• The CARES Act provides for the possibility of total forgiveness of loans made during the period beginning on February 15, 2020 and ending on June 30, 2020 under the Program upon the submission of an application to the lender servicing the covered loan.
        • A borrower may have its loan forgiven in an amount equal to the sum of the following costs incurred and payments made by the borrower during the 8-week period beginning on the date of the origination of the loan:
          • Payroll costs (including the payroll costs included in calculating the amount of the loan, as listed above, and excluding the payroll costs excluded from such calculation);
          • Payments of interest (but not principal or prepayments) on any mortgage existing before February 15, 2020;
          • Payments of rent on any lease agreement in force before February 15, 2020;
          • Payments on any utility (electricity, gas, water, transportation, telephone, or internet access) for which service began before February 15, 2020
        • The amount forgiven may not exceed the principal amount borrowed.
        • The forgiven loan amount will be excluded from gross income for tax purposes.
        • The Act indicates the SBA will pay to the lender the amount of loan forgiveness, plus any interest accrued through the date of payment.  The Act does not condition the SBA’s payment of interest on any amount or percentage of loan forgiveness.
      • Unforgiven Portions of Loans
        • Portions of loans not forgiven are payable over a maximum of 10 years from the date on which the borrower applies for loan forgiveness, will bear interest at a maximum rate of 4%, and will continue to be guaranteed by the SBA.
        • Loan payments will be deferred for at least 6 months and up to one year starting on the origination of the loan (including payment of principal, interest, and fees)
        • The SBA is required to provide additional guidance to lenders on the deferment process within 30 days of the enactment of the CARES Act.
      • Reductions of Loan Forgiveness
        • The amount of loan forgiveness may be reduced in the event a borrower reduces: (1) the total number of employees (on a full-time equivalent (FTE) basis); or (2) the wages of an employee.
          • (1)   Reduction in Total FTE Employees
            • The amount of loan forgiveness is reduced by the percentage by which the average monthly number of FTE employees during the period from Feb. 15, 2020 and June 30, 2020 is less than the average monthly number of FTE employees during either: (a) the period from February 15, 2019 tod June 30, 2019; or (b) the period from January 1, 2020 to February 29, 2020.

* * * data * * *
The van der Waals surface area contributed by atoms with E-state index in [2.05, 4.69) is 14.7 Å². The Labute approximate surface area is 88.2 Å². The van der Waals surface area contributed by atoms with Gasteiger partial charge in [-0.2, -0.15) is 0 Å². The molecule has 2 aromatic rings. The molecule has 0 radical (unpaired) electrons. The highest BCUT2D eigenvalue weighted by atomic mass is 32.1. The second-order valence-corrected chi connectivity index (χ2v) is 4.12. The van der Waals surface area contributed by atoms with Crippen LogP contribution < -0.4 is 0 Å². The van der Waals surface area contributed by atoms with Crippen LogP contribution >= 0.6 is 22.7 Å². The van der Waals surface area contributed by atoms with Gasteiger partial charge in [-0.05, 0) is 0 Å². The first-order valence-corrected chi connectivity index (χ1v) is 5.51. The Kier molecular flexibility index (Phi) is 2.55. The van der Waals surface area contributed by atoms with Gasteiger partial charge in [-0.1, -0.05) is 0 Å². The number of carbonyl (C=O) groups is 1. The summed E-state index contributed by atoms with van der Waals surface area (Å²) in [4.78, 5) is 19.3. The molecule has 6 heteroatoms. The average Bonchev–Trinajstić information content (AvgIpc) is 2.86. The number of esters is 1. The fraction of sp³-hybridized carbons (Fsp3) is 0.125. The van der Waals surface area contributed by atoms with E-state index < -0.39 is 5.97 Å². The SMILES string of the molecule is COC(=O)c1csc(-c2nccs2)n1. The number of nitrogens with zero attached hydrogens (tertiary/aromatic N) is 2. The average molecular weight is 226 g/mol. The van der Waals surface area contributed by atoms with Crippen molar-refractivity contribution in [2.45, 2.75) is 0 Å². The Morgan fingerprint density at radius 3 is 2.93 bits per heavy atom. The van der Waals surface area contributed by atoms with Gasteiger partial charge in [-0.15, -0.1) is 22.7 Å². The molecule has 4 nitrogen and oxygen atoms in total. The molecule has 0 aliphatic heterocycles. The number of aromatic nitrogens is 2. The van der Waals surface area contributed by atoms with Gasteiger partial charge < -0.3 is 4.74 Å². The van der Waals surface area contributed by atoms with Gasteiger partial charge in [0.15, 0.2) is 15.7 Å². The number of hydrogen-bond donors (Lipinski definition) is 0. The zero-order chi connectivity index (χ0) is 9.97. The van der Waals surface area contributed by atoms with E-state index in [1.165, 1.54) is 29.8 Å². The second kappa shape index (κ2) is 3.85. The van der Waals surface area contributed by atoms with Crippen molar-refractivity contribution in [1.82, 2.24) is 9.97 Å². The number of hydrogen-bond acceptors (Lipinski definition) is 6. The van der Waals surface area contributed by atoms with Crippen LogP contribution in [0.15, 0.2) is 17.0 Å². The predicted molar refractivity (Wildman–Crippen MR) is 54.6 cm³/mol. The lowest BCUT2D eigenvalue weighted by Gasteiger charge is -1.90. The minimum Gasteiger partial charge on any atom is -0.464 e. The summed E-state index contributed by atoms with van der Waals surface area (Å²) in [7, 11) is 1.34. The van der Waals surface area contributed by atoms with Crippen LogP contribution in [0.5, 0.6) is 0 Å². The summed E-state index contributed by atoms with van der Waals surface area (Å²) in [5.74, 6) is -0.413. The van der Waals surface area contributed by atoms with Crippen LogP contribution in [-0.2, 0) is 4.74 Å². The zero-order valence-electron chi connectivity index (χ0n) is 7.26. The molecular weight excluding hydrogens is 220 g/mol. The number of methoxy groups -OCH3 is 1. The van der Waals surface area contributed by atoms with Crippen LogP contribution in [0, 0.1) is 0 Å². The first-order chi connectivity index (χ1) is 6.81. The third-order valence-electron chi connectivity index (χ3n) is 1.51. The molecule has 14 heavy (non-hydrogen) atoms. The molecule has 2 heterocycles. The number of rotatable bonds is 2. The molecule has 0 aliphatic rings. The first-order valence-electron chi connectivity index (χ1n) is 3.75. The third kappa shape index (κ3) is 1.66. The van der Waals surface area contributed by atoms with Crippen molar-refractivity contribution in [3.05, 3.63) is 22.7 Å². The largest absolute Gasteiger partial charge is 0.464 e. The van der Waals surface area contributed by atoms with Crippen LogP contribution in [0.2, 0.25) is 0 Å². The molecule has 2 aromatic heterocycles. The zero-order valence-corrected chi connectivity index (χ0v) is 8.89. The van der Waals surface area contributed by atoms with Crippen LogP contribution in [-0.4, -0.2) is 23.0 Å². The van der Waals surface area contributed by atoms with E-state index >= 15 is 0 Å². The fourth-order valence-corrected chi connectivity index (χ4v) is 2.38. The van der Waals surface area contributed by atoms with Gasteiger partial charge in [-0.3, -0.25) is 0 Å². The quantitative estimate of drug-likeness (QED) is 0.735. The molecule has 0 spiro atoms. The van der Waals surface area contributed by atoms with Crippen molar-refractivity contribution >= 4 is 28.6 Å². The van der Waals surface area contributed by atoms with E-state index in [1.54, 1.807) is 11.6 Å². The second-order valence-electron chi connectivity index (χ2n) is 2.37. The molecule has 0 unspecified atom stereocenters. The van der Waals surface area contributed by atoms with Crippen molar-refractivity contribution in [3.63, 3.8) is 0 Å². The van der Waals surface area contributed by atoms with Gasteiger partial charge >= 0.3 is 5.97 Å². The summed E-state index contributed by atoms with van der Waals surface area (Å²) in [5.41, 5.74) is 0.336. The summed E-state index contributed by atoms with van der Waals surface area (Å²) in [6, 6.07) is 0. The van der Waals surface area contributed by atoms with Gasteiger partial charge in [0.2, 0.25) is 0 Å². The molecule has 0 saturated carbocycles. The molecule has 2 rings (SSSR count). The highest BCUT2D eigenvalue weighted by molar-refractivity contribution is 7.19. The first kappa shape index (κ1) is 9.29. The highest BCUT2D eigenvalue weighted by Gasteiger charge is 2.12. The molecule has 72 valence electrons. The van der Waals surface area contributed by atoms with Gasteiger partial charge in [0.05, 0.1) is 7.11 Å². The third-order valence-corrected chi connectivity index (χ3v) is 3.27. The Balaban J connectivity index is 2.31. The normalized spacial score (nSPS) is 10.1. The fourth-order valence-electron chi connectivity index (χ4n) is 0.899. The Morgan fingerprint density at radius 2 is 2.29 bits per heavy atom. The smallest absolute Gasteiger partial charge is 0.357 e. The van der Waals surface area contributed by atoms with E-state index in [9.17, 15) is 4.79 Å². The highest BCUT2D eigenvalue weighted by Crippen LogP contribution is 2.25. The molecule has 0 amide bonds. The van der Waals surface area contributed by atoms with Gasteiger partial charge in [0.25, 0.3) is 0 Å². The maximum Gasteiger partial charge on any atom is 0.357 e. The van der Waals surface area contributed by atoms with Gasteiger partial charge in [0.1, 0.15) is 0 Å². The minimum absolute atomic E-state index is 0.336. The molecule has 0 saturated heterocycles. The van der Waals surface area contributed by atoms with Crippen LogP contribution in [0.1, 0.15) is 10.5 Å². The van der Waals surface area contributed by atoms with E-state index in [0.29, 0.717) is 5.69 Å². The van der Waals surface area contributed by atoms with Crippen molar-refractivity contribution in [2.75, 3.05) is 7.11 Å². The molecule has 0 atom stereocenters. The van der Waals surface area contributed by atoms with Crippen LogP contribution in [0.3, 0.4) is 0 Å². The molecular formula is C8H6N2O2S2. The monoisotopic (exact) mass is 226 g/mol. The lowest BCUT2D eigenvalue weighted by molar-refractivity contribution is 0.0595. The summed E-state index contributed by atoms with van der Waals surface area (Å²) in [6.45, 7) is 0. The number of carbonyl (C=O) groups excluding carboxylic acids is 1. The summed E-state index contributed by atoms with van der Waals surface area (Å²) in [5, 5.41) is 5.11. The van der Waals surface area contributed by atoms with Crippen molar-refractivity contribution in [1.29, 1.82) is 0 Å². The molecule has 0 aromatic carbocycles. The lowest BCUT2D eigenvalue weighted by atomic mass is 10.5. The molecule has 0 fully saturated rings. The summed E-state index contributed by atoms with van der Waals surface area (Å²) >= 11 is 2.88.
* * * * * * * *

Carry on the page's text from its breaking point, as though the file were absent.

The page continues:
• The borrower chooses which comparison period to apply.
            • For seasonal employers, the applicable comparison period is prescribed to be from February 15, 2019 to June 30, 2019.
          • (2)   Reduction in an Employee’s Salary/Wages
            • The amount of loan forgiveness is also reduced by the amount of any decrease in total salary or wages paid to an “eligible employee” during the covered period.
            • An eligible employee is an employee who did not receive in any single pay period in 2019 wages or salary at an annualized rate of pay of more than $100,000.
            • The reduction is computed by comparing twenty-five (25%) percent of the eligible employee’s salary/wages in the most recent full quarter to the salary/wage decrease during the covered period.
            • Under the current text of the Act, the covered period is not a full quarter, which would result in reductions of loan forgiveness which may not have been intended.  Further guidance or correction on this issue is necessary.
          • There is no ordering rule in the Act, so it is unclear which reduction is applied first.
        • Sense of the Senate
          • The CARES Act states it “is the sense of the Senate” that the SBA should issue guidance to lenders to ensure that the processing and disbursement of covered loans prioritizes small business concerns and entities in undeserved and rural markets, including veterans and members of the military community, small business concerns owned and controlled by socially and economically disadvantaged individuals, women, and business in operation for less than 2 years.
          • Additional Guidance
              • Since the enactment of the CARES Act, the SBA and Treasury have issued additional guidance on the implementation of the Program.
              • The guidance clarifies a number of issues, such as:
                • Aggregate payroll costs can be calculated based on costs over the last 12 months or based on costs from calendar year 2019;
                • Payments by applicants to independent contractors and sole proprietors are not included in the calculation of payroll costs;
                • The exclusion of compensation in excess of $100,000 annually from the calculation of payroll costs applies only to cash compensation, not to non-cash benefits; and
                • The amount that may be forgiven includes the principal of the loan as well as any accrued interest.

Recovery Rebates & Compliance

  • Eligibility
    • All U.S. residents or citizens with adjusted gross income under $75,000 ($112,500 for head of household and $150,000 married), based on their 2019 tax return (or their 2018 tax return if they have not yet filed a 2019 tax return) are eligible for the full rebate, unless:
      • They are the dependent of another taxpayer; or
      • They do not have a work-eligible Social Security Number.
    • Amount of Rebate
      • Individuals can receive a maximum rebate of $1,200.
      • Married couples can receive a maximum rebate of $2,400.
      • There is also an additional $500 rebate available for each qualifying child.
    • Qualifications of a “Child”
      • Any child who is a qualifying child for the purposes of the Child Tax Credit is also a qualifying child for the purposes of the recovery rebate.
      • In general, a child is any dependent of a taxpayer under the age of 17.